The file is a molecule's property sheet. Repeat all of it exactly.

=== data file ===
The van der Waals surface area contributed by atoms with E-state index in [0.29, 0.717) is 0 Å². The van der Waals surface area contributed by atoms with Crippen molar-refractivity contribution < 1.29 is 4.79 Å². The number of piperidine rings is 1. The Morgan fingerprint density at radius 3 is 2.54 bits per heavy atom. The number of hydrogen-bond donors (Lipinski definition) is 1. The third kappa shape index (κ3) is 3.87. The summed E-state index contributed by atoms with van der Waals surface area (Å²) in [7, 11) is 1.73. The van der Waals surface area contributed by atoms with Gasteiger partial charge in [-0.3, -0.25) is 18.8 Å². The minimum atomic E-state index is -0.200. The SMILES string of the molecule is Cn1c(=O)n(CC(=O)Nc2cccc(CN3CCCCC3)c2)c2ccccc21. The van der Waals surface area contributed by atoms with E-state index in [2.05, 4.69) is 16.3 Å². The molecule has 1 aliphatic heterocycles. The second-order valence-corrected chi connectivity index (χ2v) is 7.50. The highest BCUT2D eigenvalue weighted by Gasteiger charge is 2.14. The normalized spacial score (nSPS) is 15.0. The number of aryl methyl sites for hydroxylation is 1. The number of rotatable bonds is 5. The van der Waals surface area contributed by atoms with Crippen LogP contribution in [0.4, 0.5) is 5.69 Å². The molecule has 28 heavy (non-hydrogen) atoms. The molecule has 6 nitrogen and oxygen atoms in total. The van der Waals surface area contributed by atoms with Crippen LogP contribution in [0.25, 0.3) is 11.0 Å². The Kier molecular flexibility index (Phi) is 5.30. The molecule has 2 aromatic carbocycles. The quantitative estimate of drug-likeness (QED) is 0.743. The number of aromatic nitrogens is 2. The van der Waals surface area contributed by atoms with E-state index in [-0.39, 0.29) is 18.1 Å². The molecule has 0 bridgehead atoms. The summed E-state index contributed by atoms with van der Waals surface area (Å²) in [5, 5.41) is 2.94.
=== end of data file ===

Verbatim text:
The van der Waals surface area contributed by atoms with E-state index in [0.29, 0.717) is 0 Å². The van der Waals surface area contributed by atoms with Crippen molar-refractivity contribution < 1.29 is 4.79 Å². The number of piperidine rings is 1. The Morgan fingerprint density at radius 3 is 2.54 bits per heavy atom. The number of hydrogen-bond donors (Lipinski definition) is 1. The third kappa shape index (κ3) is 3.87. The summed E-state index contributed by atoms with van der Waals surface area (Å²) in [7, 11) is 1.73. The van der Waals surface area contributed by atoms with Gasteiger partial charge in [-0.3, -0.25) is 18.8 Å². The minimum atomic E-state index is -0.200. The SMILES string of the molecule is Cn1c(=O)n(CC(=O)Nc2cccc(CN3CCCCC3)c2)c2ccccc21. The van der Waals surface area contributed by atoms with E-state index in [2.05, 4.69) is 16.3 Å². The molecule has 1 aliphatic heterocycles. The second-order valence-corrected chi connectivity index (χ2v) is 7.50. The highest BCUT2D eigenvalue weighted by Gasteiger charge is 2.14. The normalized spacial score (nSPS) is 15.0. The number of aryl methyl sites for hydroxylation is 1. The number of rotatable bonds is 5. The van der Waals surface area contributed by atoms with Crippen LogP contribution in [0.4, 0.5) is 5.69 Å². The molecule has 28 heavy (non-hydrogen) atoms. The molecule has 6 nitrogen and oxygen atoms in total. The van der Waals surface area contributed by atoms with Crippen LogP contribution in [0.25, 0.3) is 11.0 Å². The Kier molecular flexibility index (Phi) is 5.30. The molecule has 2 aromatic carbocycles. The quantitative estimate of drug-likeness (QED) is 0.743. The number of aromatic nitrogens is 2. The van der Waals surface area contributed by atoms with E-state index in [-0.39, 0.29) is 18.1 Å². The molecule has 0 bridgehead atoms. The summed E-state index contributed by atoms with van der Waals surface area (Å²) in [5, 5.41) is 2.94.